5. Chios Mastiha. (2020, December 11). Wikipedia. Retrieved from
  6. Aksoy, A., et al, Short-term Effect of Mastic Gum on Salivary Concentrations of Cariogenic Bacteria in Orthodontic Patients. Angle Orthod. 2007; 77(1): 124–128. doi:


  1. Biria, M., Eslami, G., Taghipour, E., Akbarzadeh Baghban, A. Effects of Three Mastic Gums on the Number of Mutans Streptococci, Lactobacilli and PH of the Saliva. J Dent (Tehran). 2014; 11(6): 672-679.


  1. Takahashi, K., Fukazawa, M., Motohira, H., Ochiai, K., Nishikawa, H. and Miyata, T. A Pilot Study on Antiplaque Effects of Mastic Chewing Gum in the Oral Cavity. Journal of Periodontology. 2003; 74: 501-505.


  1. Koychev, S., Dommisch, H., Chen, H., Pischon, N. Antimicrobial Effects of Mastic Extract Against Oral and Periodontal Pathogens. Journal of Periodontology. 2017; 88: 511-517.


  1. Triantafyllou, A. et al., Chios mastic gum modulates serum biochemical parameters in a human population. Journal of Ethnopharmacology. 2007; 111(1): 43-49.

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  1. Papada, E., Kaliora, A.C. Antioxidant and Anti-Inflammatory Properties of Mastiha: A Review of Preclinical and Clinical Studies. Antioxidants (Basel). 2019 Jul 5; 8(7): 208. doi: 10.3390/antiox8070208. PMID: 31284520; PMCID: PMC6681034.


  1. Kartalis, A., Didagelos, M., Georgiadis, I., et al. Effects of Chios mastic gum on cholesterol and glucose levels of healthy volunteers: A prospective, randomized, placebo-controlled, pilot study (CHIOS-MASTIHA), European Journal of Preventive Cardiology. 2016; 23(7): 722–729.


  1. Tzani, A., et al. Hypolipidemic, hepatoprotective and anti-inflammatory role of Chios Mastic gum in Streptozotocin-induced diabetic mice with fatty liver disease. Hellenic J Atherosc. 2016 Oct-Dec; 7(4): 161-173


  1. Huwez, F.U., Al-Habbal, M.J. Mastic in treatment of benign gastric ulcers. Gastroenterol Jpn. 1986; 21: 273-274.


  1. Al-Habbal, M.J., Al-Habbal, Z., Huwez, F.U. A double-blind controlled clinical trial of mastic and placebo in the treatment of duodenal ulcer. J Clin Exp Pharm Physiol.1984; 11: 541-544.


  1. Al-Said, M.S., Ageel, A.M., Parmar, N.S., Tariq, M. Evaluation of mastic, a crude drug obtained from Pistacia lentiscus for gastric and duodenal anti-ulcer activity. J Ethnopharmacol. 1986; 15: 271-278.


  1. Huwez, F.U., Thirlwell, D., Cockayne, A., Ala’Aldeen, D.A. Mastic gum kills Helicobacter pylori. N Engl J Med. 1998 Dec 24; 339(26): 1946. doi: 10.1056/NEJM199812243392618. PMID: 9874617.


  1. Akihisa. T., Nakamura, Y., Tagata, M., Tokuda, H., Yasukawa, K., Uchiyama, E., Suzuki, T., Kimura, Y. Anti-inflammatory and anti-tumor-promoting effects of triterpene acids and sterols from the fungus Ganoderma lucidum. Chem Biodivers. 2007 Feb; 4(2): 224-31. doi: 10.1002/cbdv.200790027. PMID: 17311233.


  1. Qiao, J., Li, A., Jin, X., Wang, J. Mastic alleviates allergic inflammation in asthmatic model mice by inhibiting recruitment of eosinophils. Am J Respir Cell Mol Biol. 2011 Jul; 45(1): 95-100. doi: 10.1165/rcmb.2010-0212OC. Epub 2010 Sep 20. PMID: 20855649.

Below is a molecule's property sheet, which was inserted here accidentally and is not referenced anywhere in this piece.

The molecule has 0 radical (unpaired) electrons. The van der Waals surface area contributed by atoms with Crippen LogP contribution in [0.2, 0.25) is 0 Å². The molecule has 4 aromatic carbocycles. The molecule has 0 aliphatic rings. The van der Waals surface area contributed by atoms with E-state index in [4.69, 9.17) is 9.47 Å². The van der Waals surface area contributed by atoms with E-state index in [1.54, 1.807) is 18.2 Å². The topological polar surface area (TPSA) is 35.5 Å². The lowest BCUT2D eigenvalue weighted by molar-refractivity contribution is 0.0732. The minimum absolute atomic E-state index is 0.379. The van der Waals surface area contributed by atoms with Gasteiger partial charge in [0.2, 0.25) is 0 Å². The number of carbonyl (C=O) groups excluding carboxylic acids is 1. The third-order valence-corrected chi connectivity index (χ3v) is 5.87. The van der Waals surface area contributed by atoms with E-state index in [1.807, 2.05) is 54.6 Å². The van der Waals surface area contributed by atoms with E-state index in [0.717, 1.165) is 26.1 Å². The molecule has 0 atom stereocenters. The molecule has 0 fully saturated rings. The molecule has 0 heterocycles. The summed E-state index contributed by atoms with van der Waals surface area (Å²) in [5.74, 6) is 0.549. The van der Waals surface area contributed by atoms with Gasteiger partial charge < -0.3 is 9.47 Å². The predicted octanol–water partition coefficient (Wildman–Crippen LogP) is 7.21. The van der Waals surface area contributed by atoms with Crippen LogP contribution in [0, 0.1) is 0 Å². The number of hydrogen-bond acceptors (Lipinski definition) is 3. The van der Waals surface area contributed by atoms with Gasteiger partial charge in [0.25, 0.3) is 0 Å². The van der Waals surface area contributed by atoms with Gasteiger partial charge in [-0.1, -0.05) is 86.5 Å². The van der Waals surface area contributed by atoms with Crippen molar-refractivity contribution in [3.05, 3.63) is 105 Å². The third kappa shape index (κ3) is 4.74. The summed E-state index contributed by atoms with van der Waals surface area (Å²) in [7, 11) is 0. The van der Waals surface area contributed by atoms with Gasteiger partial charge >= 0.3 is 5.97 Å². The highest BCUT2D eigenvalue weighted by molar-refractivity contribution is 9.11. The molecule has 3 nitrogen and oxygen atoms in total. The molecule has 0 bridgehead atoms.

1. 20. Pachi, V.K., Mikropoulou, E.V., Gkiouvetidis, P., Siafakas, K., Argyropoulou, A., Angelis, A., Mitakou, S., Halabalaki, M. Traditional uses, phytochemistry and pharmacology of Chios mastic gum (Pistacia lentiscus var. Chia, Anacardiaceae): A review. J Ethnopharmacol. 2020 May 23; 254: 112485. doi: 10.1016/j.jep.2019.112485. Epub 2020 Feb 22. Erratum in: J Ethnopharmacol. 2021 Mar 4;273:113961. PMID: 32092498.


  1. Huwez, F.U., Thirlwell, D., Cockayne, A., Ala’Aldeen, D.A. Mastic gum kills Helicobacter pylori. N Eng J Med. 1998; 339(26): 1946.


  1. Dabos, K.J., Sfika, E., Vlatta, L.J., Giannikopoulos, G. The effect of mastic gum on Helicobacter pylori: a randomized pilot study. Phytomedicine. 2010 Mar; 17(3-4): 296-9. doi: 10.1016/j.phymed.2009.09.010. Epub 2009 Oct 29. PMID: 19879118.
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Anne O. Rice, RDH, BS
Anne O. Rice, RDH, BS, has been a clinical dental hygienist for over 30 years and received her degree from Wichita State University. Her oral-systemic passion led her to found Oral Systemic Seminars in 2017, in which she now devotes her time, focus, and study primarily to dementia prevention and sleep hygiene. She completed the Bale Doneen Preceptorship for Cardiovascular Disease Prevention for Healthcare Practitioners. In 2020 Anne became certified as a Longevity Specialist with the Alzheimer’s Research and Dementia Foundation, a Fellow with The American Academy of Oral Systemic Health, and in 2021 published her manuscript Alzheimer’s Disease and Oral-Systemic Health: Bidirectional Care Integration Improving Outcomes. The perspective article was part of a research topic: Integrating Oral and Systemic Health: Innovations in Transdisciplinary Science, Health Care and Policy. Anne is a consultant with Weill Cornell Medical Center’s Alzheimer’s Prevention Clinic and is a consultant with Florida Atlantic College of Medicine under the direction of Dr. Richard Isaacson.